By Michael C. Moynihan
While activists in New York and D.C. kvetch about Walmart invading poor neighborhoods and providing cheap goods to low-income shoppers, activists in Boston are grumbling that Whole Foods is invading middle class neighborhoods and providing expensive goods to middle-income shoppers. Boston Globe blogger Rob Anderson wonders if Whole Foods ("Whole Paycheck") is really that much more expensive than the competition:
Two points of interest: Even if Whole Foods had some more expensive individual items, price fluctuations between stores tended to average themselves out. While a Whole Foods shopper may spend extra on toilet paper, for example, he could make up for it if he also buys dish soap, which tends to be cheaper there than at other stores. And something important for Jamaica Plain residents to keep in mind: Their neighborhood Stop & Shop has some of the best deals in town. If they don't like the price of dried red beans at the new Whole Foods, they will be able to find the cheapest ones around just a short 10 minute walk away.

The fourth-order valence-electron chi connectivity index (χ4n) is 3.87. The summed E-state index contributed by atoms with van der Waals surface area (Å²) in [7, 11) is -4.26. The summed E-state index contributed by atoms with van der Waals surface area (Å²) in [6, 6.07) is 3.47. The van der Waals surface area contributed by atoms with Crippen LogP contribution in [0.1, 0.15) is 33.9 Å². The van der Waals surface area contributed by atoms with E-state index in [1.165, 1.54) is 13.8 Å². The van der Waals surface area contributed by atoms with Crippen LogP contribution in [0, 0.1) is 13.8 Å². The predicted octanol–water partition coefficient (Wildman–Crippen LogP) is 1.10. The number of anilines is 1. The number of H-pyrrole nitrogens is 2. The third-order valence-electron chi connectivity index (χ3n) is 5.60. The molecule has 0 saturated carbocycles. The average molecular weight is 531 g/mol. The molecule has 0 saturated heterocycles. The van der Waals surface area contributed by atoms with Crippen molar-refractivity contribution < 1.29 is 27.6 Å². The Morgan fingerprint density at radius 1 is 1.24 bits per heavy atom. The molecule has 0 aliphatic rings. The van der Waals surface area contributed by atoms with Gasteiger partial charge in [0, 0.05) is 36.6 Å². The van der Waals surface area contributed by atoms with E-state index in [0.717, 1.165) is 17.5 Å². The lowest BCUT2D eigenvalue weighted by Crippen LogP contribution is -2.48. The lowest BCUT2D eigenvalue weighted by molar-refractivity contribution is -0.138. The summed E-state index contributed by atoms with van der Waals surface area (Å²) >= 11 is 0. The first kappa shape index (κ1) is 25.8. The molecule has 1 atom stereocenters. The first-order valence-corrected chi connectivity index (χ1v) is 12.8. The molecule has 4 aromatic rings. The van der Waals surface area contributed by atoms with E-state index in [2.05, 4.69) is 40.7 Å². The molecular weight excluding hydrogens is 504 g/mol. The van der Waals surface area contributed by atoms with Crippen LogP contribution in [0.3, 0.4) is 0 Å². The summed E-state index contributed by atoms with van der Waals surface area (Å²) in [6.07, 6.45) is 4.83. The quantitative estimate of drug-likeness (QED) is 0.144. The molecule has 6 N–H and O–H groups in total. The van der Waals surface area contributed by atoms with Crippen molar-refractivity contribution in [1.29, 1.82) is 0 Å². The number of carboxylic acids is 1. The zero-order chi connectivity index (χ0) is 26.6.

A comparison of grocery stores in Jamaica Plain, the site of the planned Whole Foods: